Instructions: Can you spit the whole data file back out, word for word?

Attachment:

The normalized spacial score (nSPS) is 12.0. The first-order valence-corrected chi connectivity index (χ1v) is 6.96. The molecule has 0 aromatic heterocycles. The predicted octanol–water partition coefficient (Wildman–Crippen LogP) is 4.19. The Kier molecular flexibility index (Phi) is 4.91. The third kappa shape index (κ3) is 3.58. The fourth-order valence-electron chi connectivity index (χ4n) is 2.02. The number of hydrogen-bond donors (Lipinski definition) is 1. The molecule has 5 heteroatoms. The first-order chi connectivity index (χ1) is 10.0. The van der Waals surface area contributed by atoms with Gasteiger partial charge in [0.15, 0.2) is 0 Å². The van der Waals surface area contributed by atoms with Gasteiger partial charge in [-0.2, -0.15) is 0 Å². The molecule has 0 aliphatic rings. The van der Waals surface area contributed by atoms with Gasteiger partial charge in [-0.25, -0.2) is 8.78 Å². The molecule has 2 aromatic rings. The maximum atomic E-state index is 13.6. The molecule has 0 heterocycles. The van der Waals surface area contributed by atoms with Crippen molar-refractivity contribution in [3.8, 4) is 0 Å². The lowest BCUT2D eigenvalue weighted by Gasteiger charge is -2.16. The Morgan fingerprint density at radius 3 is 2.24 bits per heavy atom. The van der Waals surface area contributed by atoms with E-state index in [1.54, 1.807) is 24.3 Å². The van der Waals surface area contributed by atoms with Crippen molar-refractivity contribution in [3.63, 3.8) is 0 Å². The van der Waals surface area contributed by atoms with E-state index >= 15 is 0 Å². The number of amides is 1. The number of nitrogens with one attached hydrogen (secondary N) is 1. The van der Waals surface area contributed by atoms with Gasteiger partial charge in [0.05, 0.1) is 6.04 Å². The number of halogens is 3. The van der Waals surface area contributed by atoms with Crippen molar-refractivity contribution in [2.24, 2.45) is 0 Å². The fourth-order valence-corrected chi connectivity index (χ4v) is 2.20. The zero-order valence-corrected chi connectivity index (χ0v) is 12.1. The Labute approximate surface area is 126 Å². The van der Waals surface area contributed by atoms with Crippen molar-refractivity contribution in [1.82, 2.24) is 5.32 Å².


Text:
The normalized spacial score (nSPS) is 12.0. The first-order valence-corrected chi connectivity index (χ1v) is 6.96. The molecule has 0 aromatic heterocycles. The predicted octanol–water partition coefficient (Wildman–Crippen LogP) is 4.19. The Kier molecular flexibility index (Phi) is 4.91. The third kappa shape index (κ3) is 3.58. The fourth-order valence-electron chi connectivity index (χ4n) is 2.02. The number of hydrogen-bond donors (Lipinski definition) is 1. The molecule has 5 heteroatoms. The first-order chi connectivity index (χ1) is 10.0. The van der Waals surface area contributed by atoms with Gasteiger partial charge in [0.15, 0.2) is 0 Å². The van der Waals surface area contributed by atoms with Gasteiger partial charge in [-0.2, -0.15) is 0 Å². The molecule has 0 aliphatic rings. The van der Waals surface area contributed by atoms with Gasteiger partial charge in [-0.25, -0.2) is 8.78 Å². The molecule has 2 aromatic rings. The maximum atomic E-state index is 13.6. The molecule has 0 heterocycles. The van der Waals surface area contributed by atoms with Crippen molar-refractivity contribution in [3.8, 4) is 0 Å². The lowest BCUT2D eigenvalue weighted by Gasteiger charge is -2.16. The Morgan fingerprint density at radius 3 is 2.24 bits per heavy atom. The van der Waals surface area contributed by atoms with E-state index in [1.54, 1.807) is 24.3 Å². The van der Waals surface area contributed by atoms with Crippen molar-refractivity contribution in [3.63, 3.8) is 0 Å². The van der Waals surface area contributed by atoms with E-state index >= 15 is 0 Å². The number of amides is 1. The number of nitrogens with one attached hydrogen (secondary N) is 1. The van der Waals surface area contributed by atoms with Gasteiger partial charge in [0.05, 0.1) is 6.04 Å². The number of halogens is 3. The van der Waals surface area contributed by atoms with Crippen molar-refractivity contribution in [2.24, 2.45) is 0 Å². The fourth-order valence-corrected chi connectivity index (χ4v) is 2.20. The zero-order valence-corrected chi connectivity index (χ0v) is 12.1. The Labute approximate surface area is 126 Å². The van der Waals surface area contributed by atoms with Crippen molar-refractivity contribution in [1.82, 2.24) is 5.32 Å².